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Opinion Can India’s protesting farmers restore its democracy?

Farmers listen to a speaker on a blocked highway during their protest against recently passed farm bills, at the Delhi-Uttar Pradesh border in Ghaziabad, India, on Monday. (Danish Siddiqui/Reuters)
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Natasha Behl is an associate professor at Arizona State University who specializes in the study of inequalities in liberal democracies. She is the author of “Gendered Citizenship: Understanding Gendered Violence in Democratic India.”

Can farmers marching to Delhi in the midst of a global pandemic restore Indian democracy?

On Nov. 26, tens of thousands of farmers from the northern states of Punjab, Haryana, Uttar Pradesh, Madhya Pradesh and Rajasthan began marching to Delhi with a cry — “Delhi chalo” (“Go to Delhi”). The peaceful protesters faced a militarized police force at the Punjab-Haryana and Haryana-Delhi borders. Marchers were met with tear gas, batons and water cannons. Police even used trenches, barbed wire and barricades to stop the farmers.

Yet, after two days of marching, the farmers entered Delhi and secured a meeting with the central government. Farmers are demanding a full repeal of the farm reform bills. Farmers have joined forces with trade unions to organize a peaceful nationwide shutdown on Tuesday.

The Modi government claimed the reforms would liberate farmers from traditional wholesale “mandis,” or markets, and give them the choice to sell directly to private corporations. Farmers fear the reforms will lead to their demise because it will gut their remaining safety net.

The mandis guarantee farmers a minimum support price, while the unregulated market does not. Farmers fear that during the first few years of reform, private players will buy agricultural products at a price higher than this minimum rate, which will collapse the mandis. Once the private players have a monopoly over the market, they will have the ability to set far lower prices.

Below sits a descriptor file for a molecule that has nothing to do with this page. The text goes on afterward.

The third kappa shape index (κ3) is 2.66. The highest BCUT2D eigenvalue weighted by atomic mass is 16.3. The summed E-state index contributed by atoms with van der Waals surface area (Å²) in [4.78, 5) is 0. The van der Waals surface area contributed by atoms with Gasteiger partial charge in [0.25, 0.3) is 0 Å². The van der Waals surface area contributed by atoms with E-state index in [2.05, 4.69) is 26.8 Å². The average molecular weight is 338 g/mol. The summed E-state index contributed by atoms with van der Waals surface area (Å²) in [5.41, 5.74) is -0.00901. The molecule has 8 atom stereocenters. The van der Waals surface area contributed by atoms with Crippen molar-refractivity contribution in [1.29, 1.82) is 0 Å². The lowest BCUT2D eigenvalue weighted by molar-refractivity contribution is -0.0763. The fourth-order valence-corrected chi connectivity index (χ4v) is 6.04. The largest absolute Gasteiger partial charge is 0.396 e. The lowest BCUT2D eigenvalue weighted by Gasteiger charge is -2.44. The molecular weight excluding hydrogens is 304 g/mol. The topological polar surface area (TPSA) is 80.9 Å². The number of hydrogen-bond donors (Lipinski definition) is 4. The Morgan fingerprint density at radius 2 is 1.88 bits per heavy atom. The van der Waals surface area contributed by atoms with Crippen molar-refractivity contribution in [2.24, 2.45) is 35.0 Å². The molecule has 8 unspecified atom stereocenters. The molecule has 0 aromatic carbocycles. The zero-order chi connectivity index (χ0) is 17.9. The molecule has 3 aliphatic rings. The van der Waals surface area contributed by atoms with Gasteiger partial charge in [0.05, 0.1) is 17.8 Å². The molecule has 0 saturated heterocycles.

Indian farmers would not be able to sustain this outcome, as nearly 85 percent of them are small farmers with less than two hectares (five acres) of land. The very farmers who have suffered decades of depressed pricing, have been over-burdened by debt and have experienced high rates of suicide are now being asked to compete in the open market with few protections.

The farmers are demanding that the central government repeal the laws and are prepared to occupy Delhi for months. They have travelled with all the necessary supplies, including food, water, gas stoves, mattresses and quilts.

Since coming to power in 2014 and winning elections again last year, Prime Minister Narendra Modi and the ruling Bharatiya Janata Party (BJP) have repeatedly taken steps to gut the promise of equality for all enshrined in the Indian Constitution. The agricultural reform bills, coupled with state-sanctioned violence against peaceful farmers, represent India’s further descent from a liberal democracy to an illiberal one.

An earlier step in this descent occurred last December, with the passage of the Citizenship Amendment Act (CAA). The CAA provides citizenship for persecuted Hindus, Sikhs, Buddhists, Jains, Parsis and Christians from Pakistan, Bangladesh and Afghanistan, but excludes Muslims — the first time that religion has been used as a criterion for citizenship in Indian law. Hundreds of Muslim women participated in a 101-day nonviolent protest in Shaheen Bagh, a Muslim-majority neighborhood of Delhi.

Indian farmers are now exercising their democratic right to protest, just as protesters at Shaheen Bagh were exercising their right to protest. Ordinary citizens are now taking to the streets to protect Indian democracy from the Indian state.

In response, members of the BJP government have characterized Shaheen Bagh protesters as Muslim “traitors” and protesting farmers as Sikh separatists.

Meanwhile, the farmers are doing the work of building peaceful, democratic communities. A Sikh temple in Karnal, Haryana, served free food from its communal kitchen to the very police officers who clashed with farmers, even as the officers were still dressed in riot gear. After breaking barricades and crossing trenches, protesters in Haryana filled the very trenches and repaired the very roads that the authorities had configured to keep them out of Delhi. Farmer union leaders reminded their members that theirs is a nonviolent protest in which all religions, all castes, all nations and all classes are equal. They organized food for the protesting farmers, just as Sikh temples in Delhi provided food for protesters at Shaheen Bagh.

I fear we are witnessing the transformation of Indian democracy from a liberal one to an illiberal one. I fear secular citizenship may now no longer exist in India, as religion has become a criterion for denying citizenship rights to “suspect” citizens. And yet, as a scholar of liberal democracies, I choose to hold out hope because, as the Indian state takes an increasingly illiberal turn, the citizens of India are calling on all of us: “Delhi chalo.”

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